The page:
Sprays and douche do more damage than good and in fact they do and can cause infections.

Develop a natural scent? Isn't that an oxymoron?? Why don't you develop one for the guys instead? Men can smell down there too you know.
wonderingaboutthis replied to Jeremy3456's response:
Ummm...jeremy?....why on earth would I want to develop a "natural scent" to spray on a woman's genitalia, when it's already there? I couldn't possibly make it smell any better than what nature gave her, and that's my point. Sales of those products are strong because they've marketed that mindset into young women's heads and that their natural vaginal scent is bad. And I'd give you Vegas odds that the OP thought she smelled bad due to just this type of outside pressure. Thge only use I could see for such a product would to be spray over the lilac spray she ruined her own scent with earlier...

I admit I'm more vocal about this issue because I do have a heightened appreciation, call it a "fetish" if you like, I don't care, for the scent of a woman. It's just plain a turn-on to me, and good sex involves all the senses, in my opinion and experience.

I just think it's a shame that any woman should think their normal vaginal scent is offensive, and that they should feel compelled to run our and buy someone corporate marketer's idea of what is acceptable to spray on themselves to cover it up. That borders on the expolitation of women, if you ask me.

Hey, I admit, I don't like the odors associated with a woman's period, and niether do most women I've known. There's one possible reasonable use of such a spray, if the woman chooses, but waiting a day or two to have sex with her makes more sense to me.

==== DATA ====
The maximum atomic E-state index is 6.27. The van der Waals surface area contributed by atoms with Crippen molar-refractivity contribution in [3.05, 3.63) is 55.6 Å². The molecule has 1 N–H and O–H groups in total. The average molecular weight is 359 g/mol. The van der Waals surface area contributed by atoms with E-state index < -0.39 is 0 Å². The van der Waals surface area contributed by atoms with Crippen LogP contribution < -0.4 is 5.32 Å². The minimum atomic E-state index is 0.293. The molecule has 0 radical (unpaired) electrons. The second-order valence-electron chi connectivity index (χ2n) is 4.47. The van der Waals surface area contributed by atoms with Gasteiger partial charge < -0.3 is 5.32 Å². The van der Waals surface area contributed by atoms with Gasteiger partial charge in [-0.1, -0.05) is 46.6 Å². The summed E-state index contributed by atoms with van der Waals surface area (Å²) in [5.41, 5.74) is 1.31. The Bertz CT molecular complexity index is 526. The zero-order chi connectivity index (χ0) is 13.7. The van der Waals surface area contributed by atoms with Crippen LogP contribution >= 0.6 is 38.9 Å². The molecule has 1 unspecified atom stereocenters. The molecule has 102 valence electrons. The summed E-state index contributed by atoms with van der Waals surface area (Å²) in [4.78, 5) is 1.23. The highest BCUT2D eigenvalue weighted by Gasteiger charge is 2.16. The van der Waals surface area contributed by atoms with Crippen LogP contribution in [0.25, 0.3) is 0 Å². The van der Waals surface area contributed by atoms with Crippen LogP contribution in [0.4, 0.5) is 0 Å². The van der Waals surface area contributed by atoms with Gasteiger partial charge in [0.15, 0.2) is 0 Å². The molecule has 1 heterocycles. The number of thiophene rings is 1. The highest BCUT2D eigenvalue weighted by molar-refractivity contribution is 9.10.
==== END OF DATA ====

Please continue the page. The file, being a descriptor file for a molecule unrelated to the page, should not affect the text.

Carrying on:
But the particular night I posted my reply to the OP, there were at least two other posts, presumably from different women, that all read something like "I smell terrible down there and I want it gone". And the way the posts were worded it was as if each OP had just noticed for the first time that there was a scent to their genitalia, and that the ONLY logical thing to do was to get rid of it, it must be bad! Corporate advertising at work, to be sure.

Please ladies, please. If you don't already know this, at least 24-5 days of the month, you smell just lovely to a large portion of your potential sex partners, probably a majority. Spend your money on some sexy lingerie or a great new hairstyle or make-up, don't waste it trying to mask one of nature's pleasures for us guys just because some money-grubbing corporation tells you you should.

It's refreshing to read the occasional acount of bisexual females who actually say the same thing, that they love the scent of their lover's juices and genitals during oral sex.

It seems to me that the more sexually active/experienced the woman, the less you hear complaints about their own smell. It's part and parcel to the act...One of my last lovers before marrying was a 40-something woman that during the afterglow cuddling, would occasionally swoon something like "this is so warm and nice, the flicker of the candles, the orgasms, the sweat between our bodies, the smell of sex in the air"... does that strike a chord with any of the females replying here? I'd hate to think not...